The approach of NAIDOC week has me thinking about how I, as a white woman, can best support Aboriginal people.  


In recent years I have had the opportunity to meet and spend time with refugee and migrant communities. Not surprisingly, many know very little about Australian history and their knowledge of Aboriginal Australia is limited to negative and stereotyped stories from mainstream media. Also, not surprisingly, they are keen to learn about their new home, but they are often unsure of where to start. This has sent me looking for books to share.  


Luckily there are now fantastic resources out there, which I wish were available when my family came to Australia as refugees. Developing cultural awareness helps people become aware of their own prejudices (or not to develop them in the first place!), reduces suspicion and mistrust, and fosters respect and pride.  


So this NAIDOC week, help to spread the word about what our extraordinary First Australians have endured and achieved over the millennia.


The Little Red Yellow Black Book: An introduction to Indigenous Australia (Fourth Edition) (2018) 

Welcome to Country: A Travel Guide to Indigenous Australia by Marcia Langton (2018)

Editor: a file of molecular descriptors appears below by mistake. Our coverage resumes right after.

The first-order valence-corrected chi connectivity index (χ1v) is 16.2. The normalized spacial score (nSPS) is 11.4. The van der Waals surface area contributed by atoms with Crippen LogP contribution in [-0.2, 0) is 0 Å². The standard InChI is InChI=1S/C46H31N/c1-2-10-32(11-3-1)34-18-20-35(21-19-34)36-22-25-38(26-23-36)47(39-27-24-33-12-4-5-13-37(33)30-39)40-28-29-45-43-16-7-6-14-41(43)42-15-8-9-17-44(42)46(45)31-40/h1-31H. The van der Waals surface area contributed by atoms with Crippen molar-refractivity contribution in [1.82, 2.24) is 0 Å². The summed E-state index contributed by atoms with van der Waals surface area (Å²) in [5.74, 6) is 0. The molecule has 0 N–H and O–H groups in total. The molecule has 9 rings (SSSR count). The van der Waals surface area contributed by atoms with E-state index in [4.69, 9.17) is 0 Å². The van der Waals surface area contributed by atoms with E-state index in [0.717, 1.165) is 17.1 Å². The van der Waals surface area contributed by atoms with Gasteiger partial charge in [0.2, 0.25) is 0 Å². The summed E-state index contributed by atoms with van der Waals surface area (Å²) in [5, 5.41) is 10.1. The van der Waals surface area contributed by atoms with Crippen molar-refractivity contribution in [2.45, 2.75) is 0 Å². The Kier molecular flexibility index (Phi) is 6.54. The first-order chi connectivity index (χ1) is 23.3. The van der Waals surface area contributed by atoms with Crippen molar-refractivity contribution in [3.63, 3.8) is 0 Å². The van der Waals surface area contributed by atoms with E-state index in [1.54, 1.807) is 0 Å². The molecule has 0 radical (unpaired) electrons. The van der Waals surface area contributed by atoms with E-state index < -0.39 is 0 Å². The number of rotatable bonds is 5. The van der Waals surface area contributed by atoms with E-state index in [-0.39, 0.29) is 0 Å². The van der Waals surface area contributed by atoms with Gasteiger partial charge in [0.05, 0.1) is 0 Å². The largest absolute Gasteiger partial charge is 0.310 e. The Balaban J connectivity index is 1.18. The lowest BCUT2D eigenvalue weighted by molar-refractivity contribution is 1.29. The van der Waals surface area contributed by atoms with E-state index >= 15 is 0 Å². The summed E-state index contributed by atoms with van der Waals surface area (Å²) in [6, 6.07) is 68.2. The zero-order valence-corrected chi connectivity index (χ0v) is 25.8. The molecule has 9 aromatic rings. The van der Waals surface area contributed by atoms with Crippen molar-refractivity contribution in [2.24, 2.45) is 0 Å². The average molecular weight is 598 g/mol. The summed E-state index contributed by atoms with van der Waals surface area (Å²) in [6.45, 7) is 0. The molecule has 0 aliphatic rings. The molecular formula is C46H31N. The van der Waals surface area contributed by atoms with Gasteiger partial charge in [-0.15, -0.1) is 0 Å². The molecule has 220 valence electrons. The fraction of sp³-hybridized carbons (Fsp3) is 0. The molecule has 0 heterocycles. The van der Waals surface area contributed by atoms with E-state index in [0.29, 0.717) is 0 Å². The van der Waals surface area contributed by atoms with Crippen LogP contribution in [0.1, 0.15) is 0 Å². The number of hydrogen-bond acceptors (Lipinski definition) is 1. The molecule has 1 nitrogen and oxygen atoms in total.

Welcome to Country Youth Edition: An Introduction to our First Peoples for Young Australians by Marcia Langton (2019)


Young Dark Emu: A Truer History by Bruce Pascoe (2019) 


This piece was written by one of the ICLA eFriend Peer Support Workers. eFriend is an online platform where you can connect with a trained peer support worker whom has their own lived experience of feeling lonely, isolated, stressed or worried. You can speak to your eFriend Peer via video or phone call. Your eFriend Peer will listen, validate and provide hope. If you like, they can also assist you to identify any other services you may like to try or help you create plans to improve your personal well-being. Or they can simply listen.

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